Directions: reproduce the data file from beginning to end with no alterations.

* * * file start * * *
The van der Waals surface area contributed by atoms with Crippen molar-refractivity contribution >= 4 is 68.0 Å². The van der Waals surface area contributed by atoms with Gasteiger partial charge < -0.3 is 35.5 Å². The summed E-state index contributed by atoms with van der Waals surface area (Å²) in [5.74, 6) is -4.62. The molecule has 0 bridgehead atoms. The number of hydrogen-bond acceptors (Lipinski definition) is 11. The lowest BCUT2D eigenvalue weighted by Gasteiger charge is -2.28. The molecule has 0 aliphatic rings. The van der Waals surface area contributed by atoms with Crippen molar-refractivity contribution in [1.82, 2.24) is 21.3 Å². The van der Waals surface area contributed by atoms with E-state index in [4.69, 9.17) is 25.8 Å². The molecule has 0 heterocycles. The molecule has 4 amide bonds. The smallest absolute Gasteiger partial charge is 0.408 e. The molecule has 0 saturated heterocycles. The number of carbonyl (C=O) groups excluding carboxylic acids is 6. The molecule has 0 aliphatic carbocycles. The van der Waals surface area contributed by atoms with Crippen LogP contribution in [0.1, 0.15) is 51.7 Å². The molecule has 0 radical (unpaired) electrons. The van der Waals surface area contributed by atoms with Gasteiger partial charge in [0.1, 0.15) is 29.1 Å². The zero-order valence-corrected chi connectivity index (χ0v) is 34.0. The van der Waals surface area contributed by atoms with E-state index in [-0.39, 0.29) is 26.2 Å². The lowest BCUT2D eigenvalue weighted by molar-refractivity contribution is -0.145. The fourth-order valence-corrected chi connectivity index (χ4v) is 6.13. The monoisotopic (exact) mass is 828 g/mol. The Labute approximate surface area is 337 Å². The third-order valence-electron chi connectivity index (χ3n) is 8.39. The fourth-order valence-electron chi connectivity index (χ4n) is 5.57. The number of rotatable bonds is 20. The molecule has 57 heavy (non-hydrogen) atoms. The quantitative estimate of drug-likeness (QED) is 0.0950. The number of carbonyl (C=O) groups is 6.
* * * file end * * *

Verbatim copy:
The van der Waals surface area contributed by atoms with Crippen molar-refractivity contribution >= 4 is 68.0 Å². The van der Waals surface area contributed by atoms with Gasteiger partial charge < -0.3 is 35.5 Å². The summed E-state index contributed by atoms with van der Waals surface area (Å²) in [5.74, 6) is -4.62. The molecule has 0 bridgehead atoms. The number of hydrogen-bond acceptors (Lipinski definition) is 11. The lowest BCUT2D eigenvalue weighted by Gasteiger charge is -2.28. The molecule has 0 aliphatic rings. The van der Waals surface area contributed by atoms with Crippen molar-refractivity contribution in [1.82, 2.24) is 21.3 Å². The van der Waals surface area contributed by atoms with E-state index in [4.69, 9.17) is 25.8 Å². The molecule has 0 heterocycles. The molecule has 4 amide bonds. The smallest absolute Gasteiger partial charge is 0.408 e. The molecule has 0 saturated heterocycles. The number of carbonyl (C=O) groups excluding carboxylic acids is 6. The molecule has 0 aliphatic carbocycles. The van der Waals surface area contributed by atoms with Crippen LogP contribution in [0.1, 0.15) is 51.7 Å². The molecule has 0 radical (unpaired) electrons. The van der Waals surface area contributed by atoms with Gasteiger partial charge in [0.1, 0.15) is 29.1 Å². The zero-order valence-corrected chi connectivity index (χ0v) is 34.0. The van der Waals surface area contributed by atoms with E-state index in [-0.39, 0.29) is 26.2 Å². The lowest BCUT2D eigenvalue weighted by molar-refractivity contribution is -0.145. The fourth-order valence-corrected chi connectivity index (χ4v) is 6.13. The monoisotopic (exact) mass is 828 g/mol. The Labute approximate surface area is 337 Å². The third-order valence-electron chi connectivity index (χ3n) is 8.39. The fourth-order valence-electron chi connectivity index (χ4n) is 5.57. The number of rotatable bonds is 20. The molecule has 57 heavy (non-hydrogen) atoms. The quantitative estimate of drug-likeness (QED) is 0.0950. The number of carbonyl (C=O) groups is 6.